Continuing, she bade a young servant-maid produce the presents, which had been received the previous day. Then he saw two palace fans of the best quality, two strings of musk-scented beads, two rolls of silk, as fine as the phoenix tail, and a superior mat worked with hibiscus. At the sight of these things, Pao-yü was filled with immeasurable pleasure, and he asked whether the articles brought to all the others were similar to his.

“The only things in excess of yours that our venerable mistress has,” Hsi Jen explained, “consist of a scented jade sceptre and a pillow made of agate. Those of your worthy father and mother, our master and mistress, and of your aunt exceed yours by a scented sceptre of jade. Yours are the same as Miss Pao’s. Miss Lin’s are like those of Misses Secunda, Tertia and Quarta, who received nothing beyond a fan and several pearls and none of all the other things. As for our senior lady, Mrs. Chia Chu, and lady Secunda, these two got each two rolls of gauze, two rolls of silk, two scented bags, and two sticks of medicine.”

After listening to her enumeration, “What’s the reason of this?” he smiled. “How is it that Miss Lin’s are not the same as mine, but that Miss Pao’s instead are like my own? May not the message have been wrongly delivered?”

“When they were brought out of the palace yesterday,” Hsi Jen rejoined, “they were already divided in respective shares, and slips were also placed on them, so that how could any mistake have been made? Yours were among those for our dowager lady’s apartments. When I went and fetched them, her venerable ladyship said that I should tell you to go there to-morrow at the fifth watch to return thanks.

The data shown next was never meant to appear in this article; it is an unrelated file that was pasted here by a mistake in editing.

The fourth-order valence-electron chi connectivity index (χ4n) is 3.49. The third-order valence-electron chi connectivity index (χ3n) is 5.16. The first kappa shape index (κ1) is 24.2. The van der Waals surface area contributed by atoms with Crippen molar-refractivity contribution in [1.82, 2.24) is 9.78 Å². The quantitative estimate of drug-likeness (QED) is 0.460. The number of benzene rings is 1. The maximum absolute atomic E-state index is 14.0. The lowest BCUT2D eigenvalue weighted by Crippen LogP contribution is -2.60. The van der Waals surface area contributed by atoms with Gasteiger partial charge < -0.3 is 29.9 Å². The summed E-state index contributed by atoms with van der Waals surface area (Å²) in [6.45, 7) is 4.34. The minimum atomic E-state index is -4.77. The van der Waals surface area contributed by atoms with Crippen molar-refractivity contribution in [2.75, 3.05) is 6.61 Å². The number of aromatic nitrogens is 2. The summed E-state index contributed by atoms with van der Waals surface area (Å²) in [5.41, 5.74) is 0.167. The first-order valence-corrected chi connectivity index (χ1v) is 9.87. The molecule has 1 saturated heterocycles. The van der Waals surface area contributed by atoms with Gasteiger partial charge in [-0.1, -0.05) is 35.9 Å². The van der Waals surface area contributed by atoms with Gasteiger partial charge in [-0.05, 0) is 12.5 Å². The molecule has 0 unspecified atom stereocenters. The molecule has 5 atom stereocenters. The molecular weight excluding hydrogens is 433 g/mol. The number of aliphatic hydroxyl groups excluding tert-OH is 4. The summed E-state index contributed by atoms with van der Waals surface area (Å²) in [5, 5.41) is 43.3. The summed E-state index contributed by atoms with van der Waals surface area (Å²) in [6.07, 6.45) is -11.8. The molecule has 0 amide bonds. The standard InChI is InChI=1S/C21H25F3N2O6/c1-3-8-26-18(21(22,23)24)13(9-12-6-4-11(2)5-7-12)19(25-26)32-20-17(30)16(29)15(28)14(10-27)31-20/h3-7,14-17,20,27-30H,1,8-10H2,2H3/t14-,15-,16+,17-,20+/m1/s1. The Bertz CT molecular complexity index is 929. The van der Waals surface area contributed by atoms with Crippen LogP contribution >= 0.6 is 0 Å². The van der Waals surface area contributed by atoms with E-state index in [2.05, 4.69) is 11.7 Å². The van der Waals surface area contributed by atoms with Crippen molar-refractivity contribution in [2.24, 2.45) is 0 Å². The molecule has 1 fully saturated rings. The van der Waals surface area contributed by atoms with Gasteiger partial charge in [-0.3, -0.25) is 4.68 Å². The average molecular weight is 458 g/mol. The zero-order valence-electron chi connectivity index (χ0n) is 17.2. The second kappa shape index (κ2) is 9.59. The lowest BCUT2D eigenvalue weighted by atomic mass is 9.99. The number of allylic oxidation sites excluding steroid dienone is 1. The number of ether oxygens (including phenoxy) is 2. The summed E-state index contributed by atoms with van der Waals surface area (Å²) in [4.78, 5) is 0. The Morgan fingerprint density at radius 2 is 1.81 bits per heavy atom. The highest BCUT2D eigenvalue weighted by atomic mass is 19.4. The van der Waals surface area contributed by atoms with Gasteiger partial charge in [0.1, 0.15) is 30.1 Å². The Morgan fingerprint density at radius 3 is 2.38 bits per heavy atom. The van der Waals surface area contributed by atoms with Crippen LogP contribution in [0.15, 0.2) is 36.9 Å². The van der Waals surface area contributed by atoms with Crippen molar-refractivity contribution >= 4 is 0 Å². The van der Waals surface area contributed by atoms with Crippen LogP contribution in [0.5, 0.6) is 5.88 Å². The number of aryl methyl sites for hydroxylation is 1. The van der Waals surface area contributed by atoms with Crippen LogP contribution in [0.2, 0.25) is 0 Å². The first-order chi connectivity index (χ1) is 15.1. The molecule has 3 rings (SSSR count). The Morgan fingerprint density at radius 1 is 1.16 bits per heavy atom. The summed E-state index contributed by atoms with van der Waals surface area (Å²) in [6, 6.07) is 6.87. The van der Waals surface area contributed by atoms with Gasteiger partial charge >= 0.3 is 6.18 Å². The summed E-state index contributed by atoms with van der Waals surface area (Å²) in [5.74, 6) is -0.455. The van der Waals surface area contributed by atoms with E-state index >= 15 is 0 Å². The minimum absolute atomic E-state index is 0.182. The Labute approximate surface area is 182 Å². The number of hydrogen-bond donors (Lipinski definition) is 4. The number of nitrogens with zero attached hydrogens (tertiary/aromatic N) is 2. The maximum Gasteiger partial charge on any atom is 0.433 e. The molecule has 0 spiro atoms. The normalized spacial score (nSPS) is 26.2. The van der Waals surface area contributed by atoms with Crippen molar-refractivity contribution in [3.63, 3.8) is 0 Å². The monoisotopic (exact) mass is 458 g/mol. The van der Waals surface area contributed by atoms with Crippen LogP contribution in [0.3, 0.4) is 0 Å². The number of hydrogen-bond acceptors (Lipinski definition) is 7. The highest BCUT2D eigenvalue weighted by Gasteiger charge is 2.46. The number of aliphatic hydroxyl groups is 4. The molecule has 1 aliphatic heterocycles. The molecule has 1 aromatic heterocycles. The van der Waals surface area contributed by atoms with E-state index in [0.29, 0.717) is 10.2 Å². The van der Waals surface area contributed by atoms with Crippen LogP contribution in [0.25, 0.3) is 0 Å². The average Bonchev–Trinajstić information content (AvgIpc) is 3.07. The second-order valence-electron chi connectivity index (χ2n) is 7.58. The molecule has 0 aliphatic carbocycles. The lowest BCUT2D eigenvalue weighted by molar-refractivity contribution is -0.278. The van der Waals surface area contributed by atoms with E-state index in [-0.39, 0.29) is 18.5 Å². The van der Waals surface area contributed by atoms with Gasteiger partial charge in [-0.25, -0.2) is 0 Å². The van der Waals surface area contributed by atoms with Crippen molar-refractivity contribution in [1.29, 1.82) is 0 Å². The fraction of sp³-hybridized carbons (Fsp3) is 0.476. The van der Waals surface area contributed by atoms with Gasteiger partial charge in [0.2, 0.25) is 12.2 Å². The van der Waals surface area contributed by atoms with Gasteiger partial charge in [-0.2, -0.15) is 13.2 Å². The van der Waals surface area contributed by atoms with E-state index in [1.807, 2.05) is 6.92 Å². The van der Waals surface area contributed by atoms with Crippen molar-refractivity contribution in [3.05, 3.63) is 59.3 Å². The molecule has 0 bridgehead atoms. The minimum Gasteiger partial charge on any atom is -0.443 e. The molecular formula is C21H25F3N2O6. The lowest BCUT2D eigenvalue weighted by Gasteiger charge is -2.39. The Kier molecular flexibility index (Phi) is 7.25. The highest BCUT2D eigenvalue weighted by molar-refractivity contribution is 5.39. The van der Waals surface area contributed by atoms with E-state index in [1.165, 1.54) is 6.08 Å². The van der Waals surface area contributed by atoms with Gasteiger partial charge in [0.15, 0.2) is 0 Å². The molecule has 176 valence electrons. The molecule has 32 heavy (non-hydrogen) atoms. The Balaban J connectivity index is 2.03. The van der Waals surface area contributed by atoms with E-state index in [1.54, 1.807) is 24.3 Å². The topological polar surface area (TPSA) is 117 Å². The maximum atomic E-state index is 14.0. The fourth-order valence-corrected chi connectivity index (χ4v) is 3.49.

“Of course, it’s my duty to go over,” Pao-yü cried at these words, but forthwith calling Tzu Chüan: “Take these to your Miss Lin,” he told her, “and say that I got them, yesterday, and that she is at liberty to keep out of them any that take her fancy.”

Tzu Chüan expressed her obedience and took the things away. After a short time she returned. “Miss Lin says,” she explained, “that she also got some yesterday, and that you, Master Secundus, should keep yours.”

Hearing this reply, Pao-yü quickly directed a servant to put them away. But when he had washed his face and stepped out of doors, bent upon going to his grandmother’s on the other side, in order to pay his obeisance, he caught sight of Lin Tai-yü coming along towards him, from the opposite direction. Pao-yü hurriedly walked up to her, “I told you,” he smiled, “to select those you liked from my things; how is it you didn’t choose any?”

Lin Tai-yü had long before banished from her recollection the incident of the previous day, which had made her angry with Pao-yü, and was only exercised about the occurrence of this present occasion. “I’m not gifted with such extreme good fortune,” she consequently answered, “as to be able to accept them. I can’t compete with Miss Pao, in connection with whom something or other about gold or about jade is mentioned. We are simply beings connected with the vegetable kingdom.”